It is important to note the distance from the visual target at which visual acuities are taken. For example, in the United States, distance visual acuity is generally based on a 20-foot test distance from the visual target. In some cases, when equipment like the Titmus vision screener is used, the 20-foot distance is simulated by adjusting the size of the target picture or letter. Visual acuity within the normal range is reported as 20/20, meaning that the individual identified the letter or shape at a distance of 20 feet. An acuity of 20/200 indicates that the individual identified the letter or shape at a distance of 20 feet that a person with normal vision could identify at a distance of 200 feet. If the individual cannot identify or even see the visual target from the 20-foot mark, then he or she can move closer to the target. Successful identification at a point closer than 20 feet would be recorded as, for example, 7/200, indicating the individual saw at 7 feet what the person with normal vision would see from 200 feet. These notations are not fractions; they indicate distance from the target and size of the target—two different values. Such information is helpful for some purposes, such as the determination of eligibility for services, but it does not reveal much useful information regarding visual efficiency and performance in a nonclinical setting.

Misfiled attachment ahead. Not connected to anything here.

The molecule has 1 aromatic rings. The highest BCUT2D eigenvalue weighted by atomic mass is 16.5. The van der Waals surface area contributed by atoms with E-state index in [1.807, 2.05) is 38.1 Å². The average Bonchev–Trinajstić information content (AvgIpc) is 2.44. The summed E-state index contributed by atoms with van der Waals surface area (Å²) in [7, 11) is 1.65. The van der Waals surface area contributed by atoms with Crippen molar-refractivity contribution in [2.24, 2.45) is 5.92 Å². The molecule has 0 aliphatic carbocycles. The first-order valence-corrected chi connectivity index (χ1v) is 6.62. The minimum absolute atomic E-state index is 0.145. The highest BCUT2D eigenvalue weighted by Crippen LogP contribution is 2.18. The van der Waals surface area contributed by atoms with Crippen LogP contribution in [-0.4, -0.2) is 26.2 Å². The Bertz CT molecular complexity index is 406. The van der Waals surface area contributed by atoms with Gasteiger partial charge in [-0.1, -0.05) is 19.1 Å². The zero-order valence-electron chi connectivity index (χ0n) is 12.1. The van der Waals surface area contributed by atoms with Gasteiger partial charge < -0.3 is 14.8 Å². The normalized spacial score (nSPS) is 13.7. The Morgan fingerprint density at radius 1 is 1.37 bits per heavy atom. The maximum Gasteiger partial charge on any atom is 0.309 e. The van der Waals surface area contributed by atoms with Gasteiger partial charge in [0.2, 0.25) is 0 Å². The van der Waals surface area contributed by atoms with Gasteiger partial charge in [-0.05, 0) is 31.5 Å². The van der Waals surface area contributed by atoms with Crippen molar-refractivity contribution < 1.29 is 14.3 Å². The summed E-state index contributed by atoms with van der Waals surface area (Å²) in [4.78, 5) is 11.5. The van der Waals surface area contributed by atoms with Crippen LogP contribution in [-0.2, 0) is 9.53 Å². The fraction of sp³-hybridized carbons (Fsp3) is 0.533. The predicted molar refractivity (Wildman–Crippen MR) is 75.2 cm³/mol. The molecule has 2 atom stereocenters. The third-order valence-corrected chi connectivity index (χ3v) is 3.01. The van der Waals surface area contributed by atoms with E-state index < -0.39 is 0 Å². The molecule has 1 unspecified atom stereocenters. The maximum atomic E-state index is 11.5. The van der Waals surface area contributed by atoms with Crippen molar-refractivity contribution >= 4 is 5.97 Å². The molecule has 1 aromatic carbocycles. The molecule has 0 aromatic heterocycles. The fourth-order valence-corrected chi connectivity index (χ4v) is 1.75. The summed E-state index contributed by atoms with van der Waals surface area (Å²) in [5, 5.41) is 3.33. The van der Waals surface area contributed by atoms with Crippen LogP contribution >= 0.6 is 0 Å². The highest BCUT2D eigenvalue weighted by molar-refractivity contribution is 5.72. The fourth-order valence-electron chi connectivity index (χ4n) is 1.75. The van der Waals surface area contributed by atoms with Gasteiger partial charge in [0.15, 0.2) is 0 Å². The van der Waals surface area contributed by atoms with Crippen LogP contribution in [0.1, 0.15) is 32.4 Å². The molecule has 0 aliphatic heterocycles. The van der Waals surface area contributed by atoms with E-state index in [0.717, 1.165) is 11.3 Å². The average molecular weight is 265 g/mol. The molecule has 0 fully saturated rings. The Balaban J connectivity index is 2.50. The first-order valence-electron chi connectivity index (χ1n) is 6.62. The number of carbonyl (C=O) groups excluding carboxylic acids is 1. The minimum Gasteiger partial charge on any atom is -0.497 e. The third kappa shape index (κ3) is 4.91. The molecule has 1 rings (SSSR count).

Measurements of near visual acuity are generally reported in inches from the target, with 14 inches considered the standard (14/14); in centimeters from the target with 35 centimeters the standard (35/35); or sometimes in the size of type read, such as J4, a number shown on a Jaeger chart, a chart using graded sizes of letters or numbers for testing. Some eye report forms contain conversion tables that can be helpful in deciphering the specialist's notations if they are not in the anticipated figures. But again, these notations suggest where to start in learning media assessments or functional vision assessments; they do not show what the individual may be able to do in a particular instructional setting.